EPA to hold seminar - Risk Assessment

By: Pat Hunter

Jan. 7, 2009

 

What are the chances of getting cancer if you live in a polluted community with high levels of cancer causing chemicals? Cancer-causing pollution threatens families and communities across our nation. We face grim statistics, at least one in three people will get cancer, and one in five people will die of some type of cancer. Pollution also affects the unborn and there are links between childhood cancer and pollution.

 

Loudon County has two ambient air monitors, which monitor levels of certain air toxics (hazardous air pollutants), ozone and particulates. Currently, Loudon County does not meet new federal Clean Air Act standards for particulates and ozone. Additionally, readings of certain hazardous air pollutants have registered high levels of pollutants. Now, bureaucrats with TDEC, Tennessee Department of Environment and Conservation, want the community to think that everything is ok and its time to remove the air monitors, one by one, because it is too costly for the agency.

 

Who believes that TDEC is doing their job to protect the environment and people in Loudon County or next door in Kingston? TDEC knows the health affects and consequences of coal fly ash, yet this agency that purports to protect the environment allowed TVA to do as they darn well please, for years and years. More than 5.4 million cubic yards of coal ash spilled and covered more than 300 acres of land and water. The environment has been impacted and the lives of citizens’ have been disrupted. Water quality has been impaired and aquatic life has been destroyed. This hardly instills confidence and trust in TDEC, TVA or EPA, does it?    

Its my belief that TDEC dropped the ball on another matter in our backyard. How can the Loudon County community be number one in cancer for a 10-year period without an agency and  officials seek to know the source or cause of this cancer epidemic?  How can Loudon County residents rank first in breathing problems statewide, yet there is no effort to find out the cause of the breathing issues and look to remedy the problem? Loudon County has six industries with Title V operating permits and five other large industries. Loudon County has two interstate highway systems and fifteen motor freight carrier businesses.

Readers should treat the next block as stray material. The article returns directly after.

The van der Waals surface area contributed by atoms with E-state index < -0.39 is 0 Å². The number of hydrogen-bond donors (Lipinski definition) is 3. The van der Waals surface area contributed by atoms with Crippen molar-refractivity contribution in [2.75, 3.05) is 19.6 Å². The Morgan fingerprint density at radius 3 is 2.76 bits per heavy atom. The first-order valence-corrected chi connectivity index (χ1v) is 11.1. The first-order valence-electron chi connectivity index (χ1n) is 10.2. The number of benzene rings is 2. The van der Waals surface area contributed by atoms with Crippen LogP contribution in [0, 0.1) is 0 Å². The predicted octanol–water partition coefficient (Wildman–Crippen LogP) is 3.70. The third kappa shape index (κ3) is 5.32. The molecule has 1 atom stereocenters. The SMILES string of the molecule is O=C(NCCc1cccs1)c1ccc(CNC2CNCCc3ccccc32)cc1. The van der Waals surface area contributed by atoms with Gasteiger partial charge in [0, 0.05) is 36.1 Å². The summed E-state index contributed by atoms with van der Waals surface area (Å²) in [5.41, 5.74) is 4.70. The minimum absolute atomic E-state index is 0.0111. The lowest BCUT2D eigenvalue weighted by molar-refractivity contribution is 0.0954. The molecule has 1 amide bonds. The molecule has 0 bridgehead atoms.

The Environmental Protection Agency (EPA) will hold a one day seminar at the Loudon County Visitors Center. The seminar will be held on  January 16, Friday starting at 8:30 AM and ending at 4:30 PM. The agenda and topics of information is listed below, "Risk Assessment for Air Toxics Agenda."

 

Update: The Risk Assessment for Air Toxics will be presented by Dr. Soloman Pollard, Senior Toxicologist of EPA Region 4. Others that will attend the seminar include Quincy Styke, TDEC Deputy Director, Air Pollution Division, Robert Brawner, TDEC, Air Pollution Division and Vick Malichis with TDEC Knoxville office.

 

 

Risk Assessment for Air Toxics Agenda

 

Date: January 16th, 2009

 

Time: 8:30 a.m. – 4:30 p.m.

 

Location: Loudon County Visitors Center,

 

Hwy. 321/ADESA Blvd. across from Shoney’s Restaurant

 

Instructors:  EPA Region 4 Staff - Dr. Solomon Pollard

 

Risk Assessment for Air Toxics: Tools for Balancing Science and Judgment - is an interactive 8-hour course that introduces students to the fundamental principles of risk assessment for air toxics including toxicity assessment, exposure assessment, and risk characterization. An overview of the history behind the Clean Air Act requirements for risk assessment is also provided. Students will learn these topics through teacher-led presentations and at the end of the course, students will be prepared to better read, understand, and apply EPA's published Air Toxics Risk Assessment Reference Library (http://www.epa.gov/ttn/fera/risk_atra_main.html). Please note that space is limited as the course is designed for no more than 24 participants.